The fictional company demands control over even the non-working hours and social lives of Circle team members. The whole thing comes across as a bit silly, since no major tech company has ever been accused of behavior even remotely close to that.

But there is one place where members are drawn in, then manipulated and coerced into a narrow band of acceptable behavior: in unhealthy Christian groups across the United States.

It’s far from the norm, but examples of extreme control over members does seem to be a growing trend. In 2015, Karen Hinkley and the Village Church, home of Matt Chandler, a popular pastor, author and the president of the Acts 29 church planting network, became the center of heated controversy.

Hinkley sought a divorce from her husband Joel, a former missionary who had been fired for viewing child porn. Village Church leaders told Karen that she should have consulted with them before filing paperwork.

The leaders cited Village Church’s covenant membership policies and informed Karen that she could not withdraw her membership while under church discipline. Karen requested Village Church “refrain from any future communication on my behalf to my friends, family and supporters,” which church leaders ignored for weeks.

There’s no evidence Chandler was aware of these events as they were unfolding. In May 2015, Chandler apologized via a sermon, without mentioning Hinkley by name, and admitted the leader’s behavior toward Hinkley had crossed the line from counseling to control. She later said she forgave church leaders.

Compared to some incidents of cults popping up within Christianity, Hinkley got off relatively easy, as the damage was only emotional and psychological.

In 2012, former International House of Prayer intern Bethany Deaton died. The apparent suicide, later investigated as a potential murder, never reached trial. However, there’s no doubt that one way or another, Bethany’s death was a result of being involved in a Bible study at Southwestern University led by her husband, Tyler Deaton.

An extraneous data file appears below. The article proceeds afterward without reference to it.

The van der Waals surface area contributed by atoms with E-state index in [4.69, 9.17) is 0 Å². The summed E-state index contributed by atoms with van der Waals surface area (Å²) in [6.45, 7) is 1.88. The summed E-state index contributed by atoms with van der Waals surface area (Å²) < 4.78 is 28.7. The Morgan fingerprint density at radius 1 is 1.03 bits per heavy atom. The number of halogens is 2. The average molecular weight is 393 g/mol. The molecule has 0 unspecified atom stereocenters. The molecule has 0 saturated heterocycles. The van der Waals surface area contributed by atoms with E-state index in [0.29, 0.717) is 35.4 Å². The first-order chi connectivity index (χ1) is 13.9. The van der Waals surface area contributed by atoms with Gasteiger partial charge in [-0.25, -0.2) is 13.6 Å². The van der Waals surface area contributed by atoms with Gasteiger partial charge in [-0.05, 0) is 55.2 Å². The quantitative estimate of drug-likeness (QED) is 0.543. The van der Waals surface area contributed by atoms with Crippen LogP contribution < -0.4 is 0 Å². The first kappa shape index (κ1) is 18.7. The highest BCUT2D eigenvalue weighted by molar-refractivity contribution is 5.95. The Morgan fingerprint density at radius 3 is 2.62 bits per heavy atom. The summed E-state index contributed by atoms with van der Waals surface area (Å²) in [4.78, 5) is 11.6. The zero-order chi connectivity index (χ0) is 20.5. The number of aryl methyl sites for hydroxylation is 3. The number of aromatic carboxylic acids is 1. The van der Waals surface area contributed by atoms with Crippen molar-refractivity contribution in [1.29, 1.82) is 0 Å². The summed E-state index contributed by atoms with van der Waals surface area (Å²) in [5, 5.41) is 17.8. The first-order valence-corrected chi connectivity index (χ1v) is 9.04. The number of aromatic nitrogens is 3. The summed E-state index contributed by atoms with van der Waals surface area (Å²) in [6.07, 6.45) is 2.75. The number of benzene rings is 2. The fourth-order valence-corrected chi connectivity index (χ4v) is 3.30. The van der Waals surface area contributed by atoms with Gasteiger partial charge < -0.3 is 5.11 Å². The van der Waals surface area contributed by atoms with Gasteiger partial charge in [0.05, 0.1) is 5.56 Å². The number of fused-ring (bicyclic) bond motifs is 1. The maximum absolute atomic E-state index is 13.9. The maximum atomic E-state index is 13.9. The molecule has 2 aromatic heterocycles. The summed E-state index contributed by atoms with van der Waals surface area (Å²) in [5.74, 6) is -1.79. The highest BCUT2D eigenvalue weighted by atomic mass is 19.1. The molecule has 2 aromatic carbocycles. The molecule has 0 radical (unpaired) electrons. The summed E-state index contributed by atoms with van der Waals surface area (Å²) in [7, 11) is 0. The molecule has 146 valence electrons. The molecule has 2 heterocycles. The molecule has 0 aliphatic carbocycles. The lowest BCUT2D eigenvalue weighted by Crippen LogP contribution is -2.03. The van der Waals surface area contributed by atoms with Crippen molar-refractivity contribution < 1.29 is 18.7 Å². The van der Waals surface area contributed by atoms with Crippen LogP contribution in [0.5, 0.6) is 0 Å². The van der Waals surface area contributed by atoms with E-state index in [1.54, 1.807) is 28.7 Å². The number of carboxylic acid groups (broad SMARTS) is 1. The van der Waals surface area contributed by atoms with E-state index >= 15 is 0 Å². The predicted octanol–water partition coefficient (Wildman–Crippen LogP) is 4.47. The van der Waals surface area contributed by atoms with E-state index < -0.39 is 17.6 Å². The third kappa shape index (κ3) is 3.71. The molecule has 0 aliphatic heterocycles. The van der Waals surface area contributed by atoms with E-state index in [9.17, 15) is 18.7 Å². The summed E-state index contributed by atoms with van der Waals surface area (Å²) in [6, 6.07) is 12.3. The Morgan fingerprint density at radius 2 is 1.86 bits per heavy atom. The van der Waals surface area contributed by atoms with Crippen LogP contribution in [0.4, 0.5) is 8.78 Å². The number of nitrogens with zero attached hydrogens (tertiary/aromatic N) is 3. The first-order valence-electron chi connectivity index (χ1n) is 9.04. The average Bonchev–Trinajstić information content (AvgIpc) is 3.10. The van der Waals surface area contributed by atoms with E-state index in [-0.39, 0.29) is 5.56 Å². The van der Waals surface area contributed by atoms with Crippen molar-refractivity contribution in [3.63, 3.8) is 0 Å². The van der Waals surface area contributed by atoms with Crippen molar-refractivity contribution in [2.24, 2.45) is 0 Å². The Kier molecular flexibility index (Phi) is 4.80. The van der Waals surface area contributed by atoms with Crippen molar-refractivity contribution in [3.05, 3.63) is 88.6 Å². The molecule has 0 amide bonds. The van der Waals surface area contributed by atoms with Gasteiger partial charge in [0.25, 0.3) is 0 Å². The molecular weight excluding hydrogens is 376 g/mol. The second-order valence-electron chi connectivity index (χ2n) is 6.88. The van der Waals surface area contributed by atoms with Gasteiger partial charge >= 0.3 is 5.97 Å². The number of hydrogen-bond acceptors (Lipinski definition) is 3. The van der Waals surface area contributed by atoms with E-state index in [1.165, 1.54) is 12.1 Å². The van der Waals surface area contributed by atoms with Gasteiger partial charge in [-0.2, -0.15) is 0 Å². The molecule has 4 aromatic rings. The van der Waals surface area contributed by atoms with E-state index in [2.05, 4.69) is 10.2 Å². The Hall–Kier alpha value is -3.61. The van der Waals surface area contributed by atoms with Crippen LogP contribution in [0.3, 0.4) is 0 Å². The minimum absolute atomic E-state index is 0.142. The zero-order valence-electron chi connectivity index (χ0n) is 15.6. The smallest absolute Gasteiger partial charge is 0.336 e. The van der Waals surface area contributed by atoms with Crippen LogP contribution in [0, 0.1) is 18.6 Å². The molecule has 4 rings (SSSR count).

What started as a simple time of prayer and Scripture turned into something much darker. Over the course of several years, Tyler took control of the finances and life decisions of several members of the group. The “Bible study” lived together, pooled their wages and were required to attend several events each week.

Even the smallest step out of line could lead Tyler to accuse a member of being demon possessed. As the group’s leader, Tyler regularly demanded members do anything from abstain from listening to all music to breaking off a romantic relationship, to shunning friends and relatives.

The extreme control only ended with the death of Tyler’s wife, Bethany. Micah Moore, a member of the group, initially confessed to murdering Bethany at Tyler’s request, so Bethany wouldn’t go public with alleged sexual assaults within the group, but was later acquitted.  IHOP said the church had no knowledge of Tyler’s dangerous and controlling behavior.

Those are just two stories that have found national media attention.

However, Christianity is littered with stories of heartbreak and devastation from incidents where a leader crossed the line from counselor and shepherd to master manipulator for money, sex or simply the rush of being in control of every aspect of other people’s lives.

The Circle may be a bad movie, but it serves as an excellent allegory for how Christian ministries or faith-based groups operate when they spiral into cults.

If there’s any redeeming value of The Circle, it’s to spark Christians to question who seeks to track and control us, regardless if the offender is an unhealthy spiritual leader or a massive corporation.